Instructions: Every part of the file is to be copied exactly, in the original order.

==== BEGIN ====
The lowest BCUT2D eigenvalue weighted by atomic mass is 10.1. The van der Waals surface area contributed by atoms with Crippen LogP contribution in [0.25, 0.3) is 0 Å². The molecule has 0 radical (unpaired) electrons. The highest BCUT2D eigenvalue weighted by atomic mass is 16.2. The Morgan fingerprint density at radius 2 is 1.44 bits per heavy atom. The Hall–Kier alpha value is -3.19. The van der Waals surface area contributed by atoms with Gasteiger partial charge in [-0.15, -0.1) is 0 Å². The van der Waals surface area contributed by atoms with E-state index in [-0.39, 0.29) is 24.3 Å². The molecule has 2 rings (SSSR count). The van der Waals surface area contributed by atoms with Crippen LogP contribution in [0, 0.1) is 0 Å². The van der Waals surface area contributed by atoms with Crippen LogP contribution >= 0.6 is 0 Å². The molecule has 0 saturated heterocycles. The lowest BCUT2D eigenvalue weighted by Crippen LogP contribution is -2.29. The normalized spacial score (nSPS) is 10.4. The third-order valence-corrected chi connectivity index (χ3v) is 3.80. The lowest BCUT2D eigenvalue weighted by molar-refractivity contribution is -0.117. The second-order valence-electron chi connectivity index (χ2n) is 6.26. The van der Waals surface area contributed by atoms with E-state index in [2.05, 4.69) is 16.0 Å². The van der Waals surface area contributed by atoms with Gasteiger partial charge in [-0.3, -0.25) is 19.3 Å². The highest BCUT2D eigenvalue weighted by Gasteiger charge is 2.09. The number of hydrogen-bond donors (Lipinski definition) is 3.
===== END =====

The lowest BCUT2D eigenvalue weighted by atomic mass is 10.1. The van der Waals surface area contributed by atoms with Crippen LogP contribution in [0.25, 0.3) is 0 Å². The molecule has 0 radical (unpaired) electrons. The highest BCUT2D eigenvalue weighted by atomic mass is 16.2. The Morgan fingerprint density at radius 2 is 1.44 bits per heavy atom. The Hall–Kier alpha value is -3.19. The van der Waals surface area contributed by atoms with Gasteiger partial charge in [-0.15, -0.1) is 0 Å². The van der Waals surface area contributed by atoms with E-state index in [-0.39, 0.29) is 24.3 Å². The molecule has 2 rings (SSSR count). The van der Waals surface area contributed by atoms with Crippen LogP contribution in [0, 0.1) is 0 Å². The van der Waals surface area contributed by atoms with Crippen LogP contribution >= 0.6 is 0 Å². The molecule has 0 saturated heterocycles. The lowest BCUT2D eigenvalue weighted by Crippen LogP contribution is -2.29. The normalized spacial score (nSPS) is 10.4. The third-order valence-corrected chi connectivity index (χ3v) is 3.80. The lowest BCUT2D eigenvalue weighted by molar-refractivity contribution is -0.117. The second-order valence-electron chi connectivity index (χ2n) is 6.26. The van der Waals surface area contributed by atoms with E-state index in [2.05, 4.69) is 16.0 Å². The van der Waals surface area contributed by atoms with Gasteiger partial charge in [-0.3, -0.25) is 19.3 Å². The highest BCUT2D eigenvalue weighted by Gasteiger charge is 2.09. The number of hydrogen-bond donors (Lipinski definition) is 3.